I can’t help it with the bad math humor, guys. Sorry*.

(*Not actually sorry)

(via Sci_Phile)

7

This is my take on a jonathan crookes bowie . It was originally made in 1830 something and then exported to america between 1836-38 by Gravely and Wreaks .it has an integral bolster blade of 10.5 inch . with home cast dirty bronze framed handle and fittings and scales of black buffalo horn . the smaller knife is an 1830s english pattern trafe knife

I’ve been watching The Art Assignment since it started but this is my first attempt at actually making art. I’m a mathematician, so when I saw this week’s video I started thinking about how I haven’t seen most of the tools and ideas that are so central so my work. So I started thinking “what would an integral look like?”

I decided to attempt to draw one. I used a pencil and unlined 8.5 by 11 paper, because that was how I did all my problemsets in college.

I started by drawing the symbol representing an integral, but it was inadequate to articulate the concept, so I spun out into graphical, and symbolic representations of what an integral is.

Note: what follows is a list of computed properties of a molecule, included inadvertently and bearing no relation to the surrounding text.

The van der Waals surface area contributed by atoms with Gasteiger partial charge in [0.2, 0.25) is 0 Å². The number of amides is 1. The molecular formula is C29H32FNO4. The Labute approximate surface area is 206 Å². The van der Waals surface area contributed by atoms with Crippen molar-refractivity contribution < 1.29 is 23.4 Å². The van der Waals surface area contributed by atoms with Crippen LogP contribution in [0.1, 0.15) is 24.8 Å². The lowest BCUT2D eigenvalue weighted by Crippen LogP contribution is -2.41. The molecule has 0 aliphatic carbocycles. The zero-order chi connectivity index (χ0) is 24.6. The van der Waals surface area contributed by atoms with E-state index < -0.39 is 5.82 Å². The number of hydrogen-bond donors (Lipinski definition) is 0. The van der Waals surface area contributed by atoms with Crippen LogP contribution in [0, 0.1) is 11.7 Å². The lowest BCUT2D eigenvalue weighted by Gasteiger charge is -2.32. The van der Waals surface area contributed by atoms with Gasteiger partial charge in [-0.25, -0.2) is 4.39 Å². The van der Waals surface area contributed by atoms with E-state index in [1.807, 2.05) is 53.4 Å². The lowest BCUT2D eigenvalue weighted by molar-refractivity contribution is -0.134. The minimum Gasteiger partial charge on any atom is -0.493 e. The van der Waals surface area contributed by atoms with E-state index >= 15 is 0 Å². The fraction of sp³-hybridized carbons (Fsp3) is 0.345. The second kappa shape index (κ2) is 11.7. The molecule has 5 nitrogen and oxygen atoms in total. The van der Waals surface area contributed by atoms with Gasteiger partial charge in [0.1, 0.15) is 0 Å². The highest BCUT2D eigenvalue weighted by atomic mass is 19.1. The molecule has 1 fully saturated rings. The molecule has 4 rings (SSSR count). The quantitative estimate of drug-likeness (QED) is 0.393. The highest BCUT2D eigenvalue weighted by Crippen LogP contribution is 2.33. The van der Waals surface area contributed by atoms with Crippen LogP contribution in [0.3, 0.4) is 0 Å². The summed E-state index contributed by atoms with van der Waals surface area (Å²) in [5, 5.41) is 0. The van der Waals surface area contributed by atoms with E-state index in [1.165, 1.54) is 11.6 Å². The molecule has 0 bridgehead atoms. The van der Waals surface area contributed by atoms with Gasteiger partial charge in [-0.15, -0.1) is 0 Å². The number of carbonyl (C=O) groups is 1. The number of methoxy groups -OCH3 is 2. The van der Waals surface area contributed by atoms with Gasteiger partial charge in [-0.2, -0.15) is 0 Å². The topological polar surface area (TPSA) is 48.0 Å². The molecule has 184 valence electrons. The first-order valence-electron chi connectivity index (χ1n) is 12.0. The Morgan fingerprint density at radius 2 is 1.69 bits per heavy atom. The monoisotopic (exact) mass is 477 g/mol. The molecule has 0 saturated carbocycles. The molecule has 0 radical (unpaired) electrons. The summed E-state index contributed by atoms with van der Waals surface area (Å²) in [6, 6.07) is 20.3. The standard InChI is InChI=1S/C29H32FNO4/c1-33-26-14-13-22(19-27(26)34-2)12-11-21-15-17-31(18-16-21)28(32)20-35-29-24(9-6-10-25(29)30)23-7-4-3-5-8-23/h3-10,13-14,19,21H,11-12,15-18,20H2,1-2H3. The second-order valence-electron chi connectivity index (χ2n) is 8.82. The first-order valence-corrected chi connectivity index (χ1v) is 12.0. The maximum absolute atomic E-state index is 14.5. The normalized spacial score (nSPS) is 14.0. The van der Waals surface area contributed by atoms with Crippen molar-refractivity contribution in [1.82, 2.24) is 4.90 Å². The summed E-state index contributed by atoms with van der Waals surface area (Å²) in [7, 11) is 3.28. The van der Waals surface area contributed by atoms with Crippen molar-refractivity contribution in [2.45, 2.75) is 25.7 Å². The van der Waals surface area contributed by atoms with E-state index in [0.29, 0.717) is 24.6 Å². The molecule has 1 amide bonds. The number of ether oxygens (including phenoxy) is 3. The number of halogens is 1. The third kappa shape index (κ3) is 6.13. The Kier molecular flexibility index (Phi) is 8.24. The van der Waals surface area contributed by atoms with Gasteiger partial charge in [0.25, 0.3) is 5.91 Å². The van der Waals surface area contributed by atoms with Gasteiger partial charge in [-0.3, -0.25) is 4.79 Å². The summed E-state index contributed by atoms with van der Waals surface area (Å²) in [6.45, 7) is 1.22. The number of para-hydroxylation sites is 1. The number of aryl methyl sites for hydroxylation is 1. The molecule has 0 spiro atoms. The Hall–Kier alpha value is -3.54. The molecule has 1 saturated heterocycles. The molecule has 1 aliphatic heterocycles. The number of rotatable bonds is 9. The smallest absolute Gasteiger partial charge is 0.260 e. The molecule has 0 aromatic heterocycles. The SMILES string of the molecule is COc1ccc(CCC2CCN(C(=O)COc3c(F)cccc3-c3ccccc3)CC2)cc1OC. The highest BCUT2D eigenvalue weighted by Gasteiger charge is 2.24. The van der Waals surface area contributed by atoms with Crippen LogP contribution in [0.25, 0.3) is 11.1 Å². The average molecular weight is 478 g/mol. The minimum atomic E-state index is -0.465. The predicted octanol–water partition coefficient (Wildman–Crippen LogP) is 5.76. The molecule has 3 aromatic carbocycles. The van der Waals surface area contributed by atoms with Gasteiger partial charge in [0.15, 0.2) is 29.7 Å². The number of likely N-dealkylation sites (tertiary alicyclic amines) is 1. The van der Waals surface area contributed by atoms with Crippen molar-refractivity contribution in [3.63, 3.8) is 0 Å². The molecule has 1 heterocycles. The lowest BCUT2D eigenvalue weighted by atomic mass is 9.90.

So much of mathematics is a useful fiction. Math is a story mathematicians tell each other to make sense of the world. This art assignment helped me explore this sometimes uncomfortable aspect of my chosen field of study.

We talked about how integrals will tell you the “area under a curve.” Look up above where we drew a trapezoid to find the area under the curve. A little bit of the trapezoid is actually over the curve though, so it’s not exactly the right area. But it’s close. If we want to get closer, why not use two trapezoids? Then we can add their areas together. Great, how about four trapezoids? Even better, but still a little bit off because the top of a trapezoid is straight, and the curve is curved.

With an integral it’s like you make the trapezoid width Δx infinitesimally small, in which case it becomes dx. Then you add up an infinite amount of them, so you’ve used the smallest trapezoid size possible. This gives you the true area under the curve.

Lost in a sunset; transfixed by the play of moonlight on a crystal dark pond which possesses no bottom; floated out of self and time in the enraptured emrbace of a loved one; caught and held still-bound by the crack of thunder echoing through mists of rain. Who has not touched the timeless?
—  Ken Wilber